For one thing, Loch Ness had a mystery to it. Yes, I mean the monster - or Nessie as she's affectionately known. There are many interesting things about the Loch I didn't know. It's very deep and large. The amount of water that Loch Ness holds is more than all the other lochs in England, Scotland and Wales combined. Pretty amazing stats. It's long and narrow in comparison to some other lochs we drove by. At one end of Loch Ness is Inverness (Inver means mouth of) and the other end is Fort Augustus, which is a charming little town that we visited for dinner one night.
|Map courtesy of Evergreen (click on pics for larger images)|
I highly recommend Evergreen, it's almost right on the Loch with views that are beautiful. We saw deer and red squirrels in the neighboring woods, it's very quiet and peaceful. There are only two guest rooms at Evergreen and we had them both, so the place was basically ours. It was very comfortable and I thought of it as our home away from home. Our hosts, Graeme and Fiona were wonderful. Full of knowledge, interesting and fun to talk to. Fiona cooked us up big Scottish breakfasts each morning, always beginning with porridge and fruit and yogurt. Then it was usually some kind of eggs dish, whether an omelet or fried eggs, whatever we wanted, she'd make - it was great! (I was too chicken to try the haggis, though.)
The nice thing about Evergreen was it had a great central location to the places I wanted to visit. I had an agenda as far as Outlander locations: Culloden, Clava Cairns, Cawdor Castle and Inverness itself. All of these places were located on the same side of the Loch as we were, so it was really an easy drive to get to our first stop in the morning: Culloden Battlefield.
Culloden is the site of the last great battle between Scotland and England. The battle took place on April 16 of 1745 in which 1,250 Scottish Jacobites were killed. It was a slaughter and changed the Scots forever. Today there is a really well done visitor center that describes all the events leading up to Culloden with Bonnie Prince Charlie and a very good "battle immersion film" that really gives you an idea of what it must have been like to have been right there on that day. Beside the visitor center is Culloden itself. The actual battlefield has been restored to how they believe it must have looked on that day. When you go out walking to the field, there are many clan stones, signifying the clan that died there that day.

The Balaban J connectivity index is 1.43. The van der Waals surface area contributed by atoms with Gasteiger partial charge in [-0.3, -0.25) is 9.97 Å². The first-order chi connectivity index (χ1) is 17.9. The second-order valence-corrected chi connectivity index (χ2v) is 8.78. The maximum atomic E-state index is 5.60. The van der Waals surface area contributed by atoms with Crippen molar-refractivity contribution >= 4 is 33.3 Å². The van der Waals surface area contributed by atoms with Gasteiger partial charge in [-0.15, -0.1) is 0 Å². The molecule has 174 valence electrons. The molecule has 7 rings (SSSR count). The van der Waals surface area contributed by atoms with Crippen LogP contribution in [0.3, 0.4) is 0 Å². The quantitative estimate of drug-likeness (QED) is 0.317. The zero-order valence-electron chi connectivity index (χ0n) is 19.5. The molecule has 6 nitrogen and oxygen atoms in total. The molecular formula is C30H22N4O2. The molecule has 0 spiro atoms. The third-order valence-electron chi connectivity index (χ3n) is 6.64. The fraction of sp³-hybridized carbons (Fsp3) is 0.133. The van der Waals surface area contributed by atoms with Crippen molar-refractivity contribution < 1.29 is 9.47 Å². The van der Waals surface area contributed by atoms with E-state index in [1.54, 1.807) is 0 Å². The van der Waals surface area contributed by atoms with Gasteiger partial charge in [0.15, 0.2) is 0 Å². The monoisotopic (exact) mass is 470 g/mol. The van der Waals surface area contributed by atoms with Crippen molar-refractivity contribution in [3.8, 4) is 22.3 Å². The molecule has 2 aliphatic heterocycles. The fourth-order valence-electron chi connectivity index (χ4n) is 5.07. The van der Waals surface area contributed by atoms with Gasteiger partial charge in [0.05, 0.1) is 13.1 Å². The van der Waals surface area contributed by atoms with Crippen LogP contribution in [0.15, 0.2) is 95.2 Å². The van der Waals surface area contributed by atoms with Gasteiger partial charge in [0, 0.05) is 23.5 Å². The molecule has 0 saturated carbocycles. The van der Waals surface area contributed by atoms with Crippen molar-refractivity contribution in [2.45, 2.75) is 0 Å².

|notice the heather someone put there in front|
When I first saw the Fraser marker, I noticed there was a woman standing before it, taking a picture of it. I knew what she was doing there. I walked up to her and said aloud, "Outlander?" She turned to me and laughed, "Yes, Outlander!" A kindred spirit. She was German and a fan like me. We talked a bit about the books and eventually went our separate ways, we were both there for the same reason.
|Cairn across from the Fraser stone|
|Inscription on the large cairn|
|Old Leanach cottage|
I took some shots of the views of the countryside while I was standing on Culloden Moor. It's very moving to think this is where the battle took place amidst this beautiful countryside. The purple heather was everywhere in the Highlands!
Clava Cairns was our next stop, plus it's right next to Culloden. These are ancient cairns that are thousands of years old, but my particular interest in them was that there are standing stones as well. There's even a cleft in one of them, I had to get a gratuitous shot!
|Julie having her "Claire" moment!|
There is a definite chilliness about the place, a little eerie, so we didn't stay long, I just wanted to have my Claire moment. It was back in the car and on the road for more sightseeing!
Next stop: a cruise on Loch Ness and Urquhart Castle...